Meta’s New Feature Limits Political Content

With a sharp increase in political content and posts revolving around social issues, Meta introduced a new feature to its social media platforms Instagram and Threads in March that filters political content for its users. 

The new feature automatically limits the political content available for users to see on their feeds. Users have the option to turn this feature off by going to their settings, “content preferences,” “political content,” and then choosing “Don’t limit political content from people you don’t follow.”

Meta says that this feature will not affect how users see content from people that they already follow, rather these limitations will apply to public accounts in places where content is recommended to users, such as the explore page, reels, and in-feed recommendations. A report from the Pew Research Center says that 84% of people surveyed believe that access to the internet and social media has made the public easy to manipulate with false information and rumors, and 65% think that it makes people more divided in their political opinions. While this new Meta feature may be attempting to remedy these drawbacks, it also comes with negative consequences. Michigan State University American politics professor Meghan Wilson thinks that this new feature should not exist.

Book Vending Machines Arrive in East Lansing Schools

Book vending machines are making their way to East Lansing schools, thanks to a new program by the Kiwanis Club of East Lansing. The Book Vending Machine Project was kicked off with the installation of the first book vending machine at Donley Elementary School on March 5, with the unveiling taking place a day later. 

Students can be awarded tokens throughout the school year for things like good behavior or birthdays to get a book from the vending machine. These books are for the students to keep, in the hopes that they will begin to grow their own personal home libraries. 

“We began to realize that, you know, kids today are really more into their laptops and their phones and their computers,” Diane Tubbs, Kiwanis Club of East Lansing Vice President, said. “We figured with the book vending machine… it would affect every student that would get a book in the school, not just one group of students. Because literacy in Michigan is kind of in a turmoil.”

Many schools throughout the United States have turned to book vending machines as a fun and engaging way to increase literacy among students.

Lansing City Council Passes Ceasefire Resolution

The Lansing City Council unanimously approved a resolution in support of a ceasefire in Gaza and Israel on Feb. 12. Councilmembers voted on the resolution without discussion, following a reading of the document, which was drafted by Lansing’s Committee on Equity, Diversity and Inclusion.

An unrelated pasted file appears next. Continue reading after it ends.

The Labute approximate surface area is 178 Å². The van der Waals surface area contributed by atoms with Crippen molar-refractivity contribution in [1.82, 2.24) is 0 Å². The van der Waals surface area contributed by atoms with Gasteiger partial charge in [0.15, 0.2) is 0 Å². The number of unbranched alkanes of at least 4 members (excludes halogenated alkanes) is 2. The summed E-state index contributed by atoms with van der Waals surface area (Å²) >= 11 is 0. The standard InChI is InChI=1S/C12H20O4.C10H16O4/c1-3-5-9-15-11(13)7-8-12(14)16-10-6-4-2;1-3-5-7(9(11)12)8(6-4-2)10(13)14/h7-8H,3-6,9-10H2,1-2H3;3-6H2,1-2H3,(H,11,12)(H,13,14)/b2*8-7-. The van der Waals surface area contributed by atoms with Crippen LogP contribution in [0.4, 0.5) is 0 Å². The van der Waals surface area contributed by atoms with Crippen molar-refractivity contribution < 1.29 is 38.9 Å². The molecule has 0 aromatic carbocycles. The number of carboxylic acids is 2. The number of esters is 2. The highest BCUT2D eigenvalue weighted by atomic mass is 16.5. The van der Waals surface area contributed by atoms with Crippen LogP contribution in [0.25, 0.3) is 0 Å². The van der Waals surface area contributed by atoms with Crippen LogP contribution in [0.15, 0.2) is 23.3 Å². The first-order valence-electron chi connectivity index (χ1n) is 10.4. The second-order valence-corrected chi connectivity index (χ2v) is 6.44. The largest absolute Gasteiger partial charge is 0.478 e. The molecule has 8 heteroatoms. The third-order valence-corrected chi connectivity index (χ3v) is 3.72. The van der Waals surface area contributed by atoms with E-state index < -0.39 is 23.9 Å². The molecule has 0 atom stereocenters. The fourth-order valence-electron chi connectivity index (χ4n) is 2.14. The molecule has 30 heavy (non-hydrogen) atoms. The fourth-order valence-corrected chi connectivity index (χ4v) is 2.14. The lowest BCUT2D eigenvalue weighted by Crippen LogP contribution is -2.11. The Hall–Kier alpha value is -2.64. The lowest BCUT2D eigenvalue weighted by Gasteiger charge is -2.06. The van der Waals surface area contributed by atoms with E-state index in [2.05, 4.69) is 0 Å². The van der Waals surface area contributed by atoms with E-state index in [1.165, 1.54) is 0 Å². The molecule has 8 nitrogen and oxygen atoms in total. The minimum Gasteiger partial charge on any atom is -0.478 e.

Following the 7-0 vote was more than an hour of public comment from over 40 individuals. The outpour of passion from the community put the meeting room at full capacity, forcing several people to watch the decision from a separate location in City Hall. “At first I didn’t really support it because I didn’t see that war in Gaza was City of Lansing business, but after hearing from so many residents, who convinced me otherwise, I thought it was the best thing to do to support it because too many people are dying and what’s happening over there is horrific,” Councilmember Brian Jackson said. 

Jackson explained that residents tried to voice their support for a ceasefire resolution at Congressional levels, but they were not heard.

MSU Community Remains Torn Over Berkey Hall Opening

Berkey Hall, a location on Michigan State University’s campus that had remained closed for two semesters after the mass shooting on Feb. 13, has been reopened for classes during the 2024 spring semester. 

This decision was immediately met with mixed reactions from students, faculty and community members. Emotions are still high weeks into the semester, especially as the one year anniversary of the shooting draws near. 

While no classes will be held in the room where two MSU students were shot and killed, the building itself still holds tragic memories for many. Journalism sophomore Cassidy Howard organized a protest on Jan. 8, where students gathered outside the Hannah Administration Building to oppose the opening of Berkey Hall. 

“After talking to classmates, after talking to friends, I realized just how much other people were, and are, struggling with the reopening of Berkey,” Howard said.